Hackers Attack Every 39 seconds

According to a recent study at the University of Marlyand, hackers attack computers every 39 seconds. At the 37th Annual IEEE/IFIP International Conference on Dependable Systems and Networks, the research team confirmed the already known fact that passwords are easily bypassed and experts are right to advise the frequent changing of longer passwords that consist of an amalgamation of uppercase letters, lowercase letters and numbers. Michel Cukier's team set up weak security on four Linux computers connected to the Internet and found that the hackers used a "dictionary script" that runs through lists of common usernames and passwords to break into the computer. After gaining access, hackers usually quickly changed passwords, checked hardware and software configurations, and then downloaded, installed and ran a program.

"Our data provide quantifiable evidence that attacks are happening all the time to computers with Internet connections. The computers in our study were attacked, on average, 2,244 times a day. Most of these attacks employ automated scripts that indiscriminately seek out thousands of computers at a time, looking for vulnerabilities. The scripts return a list of 'most likely prospect' computers to the hacker, who then attempts to access and compromise as many as possible," Cukier said. "Often they set up 'back doors' — undetected entrances into the computer that they control — so they can create 'botnets,' for profit or disreputable purposes," said Cukier.

Link: Forum Discussioin (Thanks Hum)
News source: MSNBC

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Heh, we get two or three ip's trying dictionary attacks on our FTP servers a day. My utility runs every 2 minutes and adds to the ip block list upon so many bad username/password attempts. But still, they get 3-4 thousand combination tries a day. Its insane. Out of the hundreds of abuse reports I've sent to the isp's of the computers attacking us, I've only gotten *5* responses saying that they fixed the problem. Earlier this week when we where experiencing a major slowdown, I temporarily turned my ip block off, and suddenly got slammed by 50 or so different ips trying to connect at once, some I'd reported to their isp months back.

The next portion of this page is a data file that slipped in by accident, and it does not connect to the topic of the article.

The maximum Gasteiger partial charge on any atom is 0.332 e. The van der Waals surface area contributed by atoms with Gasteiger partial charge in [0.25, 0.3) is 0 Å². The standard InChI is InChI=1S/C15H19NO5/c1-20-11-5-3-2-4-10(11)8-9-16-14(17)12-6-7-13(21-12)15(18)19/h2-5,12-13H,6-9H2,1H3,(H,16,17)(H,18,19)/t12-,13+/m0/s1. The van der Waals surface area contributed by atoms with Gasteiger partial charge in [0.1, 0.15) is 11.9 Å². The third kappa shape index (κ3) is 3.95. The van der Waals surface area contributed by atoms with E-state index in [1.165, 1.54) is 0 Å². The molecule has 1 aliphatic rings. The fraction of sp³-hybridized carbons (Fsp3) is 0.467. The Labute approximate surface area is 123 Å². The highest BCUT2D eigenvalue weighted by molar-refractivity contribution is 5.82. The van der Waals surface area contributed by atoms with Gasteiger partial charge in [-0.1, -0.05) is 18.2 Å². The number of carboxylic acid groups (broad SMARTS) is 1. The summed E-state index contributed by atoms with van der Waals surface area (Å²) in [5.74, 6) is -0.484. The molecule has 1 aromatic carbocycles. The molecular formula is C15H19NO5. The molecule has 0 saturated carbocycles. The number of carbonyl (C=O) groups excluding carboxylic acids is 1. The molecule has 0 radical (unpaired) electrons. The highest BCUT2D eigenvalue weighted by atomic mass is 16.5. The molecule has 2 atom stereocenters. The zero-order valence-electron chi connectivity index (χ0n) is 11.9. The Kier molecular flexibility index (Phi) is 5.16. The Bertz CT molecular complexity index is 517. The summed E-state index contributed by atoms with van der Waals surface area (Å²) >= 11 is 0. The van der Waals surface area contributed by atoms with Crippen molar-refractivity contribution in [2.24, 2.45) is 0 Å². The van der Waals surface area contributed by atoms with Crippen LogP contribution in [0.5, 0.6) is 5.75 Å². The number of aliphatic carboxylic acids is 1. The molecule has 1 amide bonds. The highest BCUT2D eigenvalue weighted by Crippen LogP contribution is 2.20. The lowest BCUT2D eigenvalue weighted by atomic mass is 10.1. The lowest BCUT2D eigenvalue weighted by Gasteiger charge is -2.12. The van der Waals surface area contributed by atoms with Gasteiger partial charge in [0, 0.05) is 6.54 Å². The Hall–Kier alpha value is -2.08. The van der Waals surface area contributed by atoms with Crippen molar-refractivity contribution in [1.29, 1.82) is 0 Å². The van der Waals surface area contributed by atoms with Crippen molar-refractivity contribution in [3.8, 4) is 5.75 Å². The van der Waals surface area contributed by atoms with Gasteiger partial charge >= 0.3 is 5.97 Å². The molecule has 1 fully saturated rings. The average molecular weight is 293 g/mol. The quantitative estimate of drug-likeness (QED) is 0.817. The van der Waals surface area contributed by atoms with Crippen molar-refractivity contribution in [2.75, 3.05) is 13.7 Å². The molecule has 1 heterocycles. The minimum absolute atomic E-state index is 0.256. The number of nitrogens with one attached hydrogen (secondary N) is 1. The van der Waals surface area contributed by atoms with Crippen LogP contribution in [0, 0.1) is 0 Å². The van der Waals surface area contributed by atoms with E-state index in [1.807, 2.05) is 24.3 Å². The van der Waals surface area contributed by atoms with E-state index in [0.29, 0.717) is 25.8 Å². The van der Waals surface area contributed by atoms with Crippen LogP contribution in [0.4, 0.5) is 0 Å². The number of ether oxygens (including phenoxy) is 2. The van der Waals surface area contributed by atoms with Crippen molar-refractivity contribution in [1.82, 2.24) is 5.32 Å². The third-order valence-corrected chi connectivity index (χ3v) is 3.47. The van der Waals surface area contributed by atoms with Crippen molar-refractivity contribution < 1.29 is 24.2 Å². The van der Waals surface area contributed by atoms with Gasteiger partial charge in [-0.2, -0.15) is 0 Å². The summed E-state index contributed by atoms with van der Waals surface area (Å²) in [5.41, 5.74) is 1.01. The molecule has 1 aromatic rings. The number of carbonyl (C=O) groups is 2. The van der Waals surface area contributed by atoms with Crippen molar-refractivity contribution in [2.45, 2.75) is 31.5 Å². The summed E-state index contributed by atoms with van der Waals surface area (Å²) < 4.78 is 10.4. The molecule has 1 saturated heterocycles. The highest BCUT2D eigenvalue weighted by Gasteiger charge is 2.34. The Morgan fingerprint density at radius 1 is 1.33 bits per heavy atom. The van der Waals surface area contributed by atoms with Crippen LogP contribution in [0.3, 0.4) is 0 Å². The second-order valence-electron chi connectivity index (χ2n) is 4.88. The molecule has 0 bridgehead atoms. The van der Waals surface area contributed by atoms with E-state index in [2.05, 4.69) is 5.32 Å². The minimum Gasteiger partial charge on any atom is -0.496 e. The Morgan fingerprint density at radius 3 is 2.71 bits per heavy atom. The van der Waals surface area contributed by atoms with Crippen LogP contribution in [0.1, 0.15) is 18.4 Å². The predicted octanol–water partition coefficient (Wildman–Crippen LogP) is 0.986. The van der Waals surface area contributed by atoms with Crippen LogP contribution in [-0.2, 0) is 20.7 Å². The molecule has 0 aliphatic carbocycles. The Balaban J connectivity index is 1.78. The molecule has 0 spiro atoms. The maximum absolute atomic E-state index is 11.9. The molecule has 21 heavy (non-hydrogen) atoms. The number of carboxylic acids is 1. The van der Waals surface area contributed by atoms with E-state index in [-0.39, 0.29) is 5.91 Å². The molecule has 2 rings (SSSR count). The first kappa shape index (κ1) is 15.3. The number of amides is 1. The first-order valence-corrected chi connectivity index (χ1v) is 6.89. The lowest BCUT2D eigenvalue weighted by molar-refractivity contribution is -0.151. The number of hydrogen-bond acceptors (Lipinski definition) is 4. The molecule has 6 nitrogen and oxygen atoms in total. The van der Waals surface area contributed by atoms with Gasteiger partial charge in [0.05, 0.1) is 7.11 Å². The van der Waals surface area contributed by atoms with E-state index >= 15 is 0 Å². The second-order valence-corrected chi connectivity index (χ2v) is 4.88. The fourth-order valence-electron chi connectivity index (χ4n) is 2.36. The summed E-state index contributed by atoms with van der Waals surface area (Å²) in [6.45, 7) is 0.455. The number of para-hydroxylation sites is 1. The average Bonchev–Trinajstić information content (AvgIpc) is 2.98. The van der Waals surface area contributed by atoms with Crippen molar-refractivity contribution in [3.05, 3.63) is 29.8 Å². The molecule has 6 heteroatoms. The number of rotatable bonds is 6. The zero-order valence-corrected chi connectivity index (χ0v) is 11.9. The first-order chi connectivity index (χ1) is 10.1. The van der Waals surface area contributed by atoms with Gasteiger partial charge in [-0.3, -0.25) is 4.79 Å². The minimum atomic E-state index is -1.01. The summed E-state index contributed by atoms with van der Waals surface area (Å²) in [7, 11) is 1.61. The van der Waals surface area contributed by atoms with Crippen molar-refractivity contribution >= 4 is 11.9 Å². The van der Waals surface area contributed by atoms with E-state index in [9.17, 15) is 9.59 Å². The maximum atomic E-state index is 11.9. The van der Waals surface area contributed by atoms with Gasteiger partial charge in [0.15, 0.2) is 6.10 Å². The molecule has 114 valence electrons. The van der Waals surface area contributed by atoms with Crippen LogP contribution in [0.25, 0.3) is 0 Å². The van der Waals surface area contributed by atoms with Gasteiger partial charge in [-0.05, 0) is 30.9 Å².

On a semi-related note, when I had more time, I used to try and connect to the machines and was suprised as to how many non-windows where trying to attack(3/4rds gave me default Apache sites on port 80 and various of flavors of linux prompts on ftp/telnet ports).

NXTwoThou said,
On a semi-related note, when I had more time, I used to try and connect to the machines and was suprised as to how many non-windows where trying to attack(3/4rds gave me default Apache sites on port 80 and various of flavors of linux prompts on ftp/telnet ports).

That is surprising.

I guess though, that in general it's probably Linux novices if they're leaving those types of holes open. Obviously there's other ways to tell, but port 80? Gosh...if a home user is running ftp, http, or something like that, at least make it a non-default port.

As far as reporting to ISPs. I don't know, I used to run a default port server and got hit up pretty often, it just seems more effort than it's worth. Especially if its just some 14 year old script kiddie seeing what anonymous ftp sites there are out there. I say let em learn, as long as I don't detect some sort of theft of material or malicious attack on me, I cant say I've ever really cared...even if they tried to brute force me, they'd never have gotten in.

I don't know, a lot of the people that scan for the 'most vulnerable' aren't really constituting the population of 'hacker' either how it's used in this case (derogatory), or actually is intended (slips my mind...lol, just like the rest of the media's).

I wouldn't constitute scanning for open net bus connections as "hacking," (as used in this context), I would constitute "hacking" a specific target (i.e. school server) for a specific purpose (i.e. facilitate cheating somehow), and usually ranges beyond a mere brute forcing attack (since most well configured servers will block that type of thing).